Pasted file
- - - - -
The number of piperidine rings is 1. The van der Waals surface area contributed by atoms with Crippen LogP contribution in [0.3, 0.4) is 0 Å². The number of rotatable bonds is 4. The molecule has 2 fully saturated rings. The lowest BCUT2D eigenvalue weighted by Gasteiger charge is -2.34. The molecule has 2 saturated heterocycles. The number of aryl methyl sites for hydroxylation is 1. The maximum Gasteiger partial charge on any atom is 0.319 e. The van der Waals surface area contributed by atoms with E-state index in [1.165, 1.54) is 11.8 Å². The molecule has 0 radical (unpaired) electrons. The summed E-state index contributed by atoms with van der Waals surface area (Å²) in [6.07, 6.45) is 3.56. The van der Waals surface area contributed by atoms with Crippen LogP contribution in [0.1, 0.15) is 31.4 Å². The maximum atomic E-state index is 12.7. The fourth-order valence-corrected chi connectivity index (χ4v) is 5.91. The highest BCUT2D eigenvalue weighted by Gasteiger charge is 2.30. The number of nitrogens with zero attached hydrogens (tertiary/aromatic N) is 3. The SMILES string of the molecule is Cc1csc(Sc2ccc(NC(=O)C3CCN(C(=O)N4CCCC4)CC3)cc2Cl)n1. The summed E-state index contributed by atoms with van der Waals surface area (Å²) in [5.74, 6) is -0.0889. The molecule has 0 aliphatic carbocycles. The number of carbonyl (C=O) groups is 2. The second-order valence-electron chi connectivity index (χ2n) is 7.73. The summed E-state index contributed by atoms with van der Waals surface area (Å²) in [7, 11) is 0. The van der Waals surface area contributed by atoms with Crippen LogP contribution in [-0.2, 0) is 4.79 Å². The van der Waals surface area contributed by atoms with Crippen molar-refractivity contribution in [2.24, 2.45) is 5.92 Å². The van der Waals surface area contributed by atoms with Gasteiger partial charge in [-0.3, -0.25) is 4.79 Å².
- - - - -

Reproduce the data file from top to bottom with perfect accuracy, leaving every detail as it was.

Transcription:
The number of piperidine rings is 1. The van der Waals surface area contributed by atoms with Crippen LogP contribution in [0.3, 0.4) is 0 Å². The number of rotatable bonds is 4. The molecule has 2 fully saturated rings. The lowest BCUT2D eigenvalue weighted by Gasteiger charge is -2.34. The molecule has 2 saturated heterocycles. The number of aryl methyl sites for hydroxylation is 1. The maximum Gasteiger partial charge on any atom is 0.319 e. The van der Waals surface area contributed by atoms with E-state index in [1.165, 1.54) is 11.8 Å². The molecule has 0 radical (unpaired) electrons. The summed E-state index contributed by atoms with van der Waals surface area (Å²) in [6.07, 6.45) is 3.56. The van der Waals surface area contributed by atoms with Crippen LogP contribution in [0.1, 0.15) is 31.4 Å². The maximum atomic E-state index is 12.7. The fourth-order valence-corrected chi connectivity index (χ4v) is 5.91. The highest BCUT2D eigenvalue weighted by Gasteiger charge is 2.30. The number of nitrogens with zero attached hydrogens (tertiary/aromatic N) is 3. The SMILES string of the molecule is Cc1csc(Sc2ccc(NC(=O)C3CCN(C(=O)N4CCCC4)CC3)cc2Cl)n1. The summed E-state index contributed by atoms with van der Waals surface area (Å²) in [5.74, 6) is -0.0889. The molecule has 0 aliphatic carbocycles. The number of carbonyl (C=O) groups is 2. The second-order valence-electron chi connectivity index (χ2n) is 7.73. The summed E-state index contributed by atoms with van der Waals surface area (Å²) in [7, 11) is 0. The van der Waals surface area contributed by atoms with Crippen LogP contribution in [-0.2, 0) is 4.79 Å². The van der Waals surface area contributed by atoms with Crippen molar-refractivity contribution in [2.24, 2.45) is 5.92 Å². The van der Waals surface area contributed by atoms with Gasteiger partial charge in [-0.3, -0.25) is 4.79 Å².